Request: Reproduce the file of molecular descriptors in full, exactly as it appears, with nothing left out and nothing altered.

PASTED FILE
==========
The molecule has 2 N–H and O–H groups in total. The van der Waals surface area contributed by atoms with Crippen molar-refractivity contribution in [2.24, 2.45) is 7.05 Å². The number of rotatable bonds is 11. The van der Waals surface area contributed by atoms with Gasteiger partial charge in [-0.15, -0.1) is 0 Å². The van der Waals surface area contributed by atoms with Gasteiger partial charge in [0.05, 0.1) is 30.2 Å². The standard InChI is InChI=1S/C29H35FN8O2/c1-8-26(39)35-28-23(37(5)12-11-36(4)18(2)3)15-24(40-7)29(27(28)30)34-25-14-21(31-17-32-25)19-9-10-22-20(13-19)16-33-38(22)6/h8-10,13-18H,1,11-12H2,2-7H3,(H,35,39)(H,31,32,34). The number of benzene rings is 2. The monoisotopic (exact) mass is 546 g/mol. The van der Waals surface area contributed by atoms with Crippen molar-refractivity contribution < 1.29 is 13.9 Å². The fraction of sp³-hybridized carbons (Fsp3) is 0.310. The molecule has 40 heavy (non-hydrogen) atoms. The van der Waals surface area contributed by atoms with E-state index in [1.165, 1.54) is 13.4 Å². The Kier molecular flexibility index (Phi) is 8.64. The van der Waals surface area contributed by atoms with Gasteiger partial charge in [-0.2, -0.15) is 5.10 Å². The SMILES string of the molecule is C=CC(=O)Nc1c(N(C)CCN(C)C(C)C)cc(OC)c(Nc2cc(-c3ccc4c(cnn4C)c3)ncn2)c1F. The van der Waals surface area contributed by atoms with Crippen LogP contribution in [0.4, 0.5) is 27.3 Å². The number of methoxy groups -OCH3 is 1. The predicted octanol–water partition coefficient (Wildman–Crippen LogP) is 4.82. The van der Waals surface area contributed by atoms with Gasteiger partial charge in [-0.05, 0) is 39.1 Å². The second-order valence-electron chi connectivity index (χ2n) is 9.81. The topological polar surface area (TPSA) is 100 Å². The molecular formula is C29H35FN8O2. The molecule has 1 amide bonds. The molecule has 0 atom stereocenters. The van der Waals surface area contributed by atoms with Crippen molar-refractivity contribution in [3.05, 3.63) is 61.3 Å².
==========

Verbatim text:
The molecule has 2 N–H and O–H groups in total. The van der Waals surface area contributed by atoms with Crippen molar-refractivity contribution in [2.24, 2.45) is 7.05 Å². The number of rotatable bonds is 11. The van der Waals surface area contributed by atoms with Gasteiger partial charge in [-0.15, -0.1) is 0 Å². The van der Waals surface area contributed by atoms with Gasteiger partial charge in [0.05, 0.1) is 30.2 Å². The standard InChI is InChI=1S/C29H35FN8O2/c1-8-26(39)35-28-23(37(5)12-11-36(4)18(2)3)15-24(40-7)29(27(28)30)34-25-14-21(31-17-32-25)19-9-10-22-20(13-19)16-33-38(22)6/h8-10,13-18H,1,11-12H2,2-7H3,(H,35,39)(H,31,32,34). The number of benzene rings is 2. The monoisotopic (exact) mass is 546 g/mol. The van der Waals surface area contributed by atoms with Crippen molar-refractivity contribution < 1.29 is 13.9 Å². The fraction of sp³-hybridized carbons (Fsp3) is 0.310. The molecule has 40 heavy (non-hydrogen) atoms. The van der Waals surface area contributed by atoms with E-state index in [1.165, 1.54) is 13.4 Å². The Kier molecular flexibility index (Phi) is 8.64. The van der Waals surface area contributed by atoms with Gasteiger partial charge in [-0.2, -0.15) is 5.10 Å². The SMILES string of the molecule is C=CC(=O)Nc1c(N(C)CCN(C)C(C)C)cc(OC)c(Nc2cc(-c3ccc4c(cnn4C)c3)ncn2)c1F. The van der Waals surface area contributed by atoms with Crippen LogP contribution in [0.4, 0.5) is 27.3 Å². The number of methoxy groups -OCH3 is 1. The predicted octanol–water partition coefficient (Wildman–Crippen LogP) is 4.82. The van der Waals surface area contributed by atoms with Gasteiger partial charge in [-0.05, 0) is 39.1 Å². The second-order valence-electron chi connectivity index (χ2n) is 9.81. The topological polar surface area (TPSA) is 100 Å². The molecular formula is C29H35FN8O2. The molecule has 1 amide bonds. The molecule has 0 atom stereocenters. The van der Waals surface area contributed by atoms with Crippen molar-refractivity contribution in [3.05, 3.63) is 61.3 Å².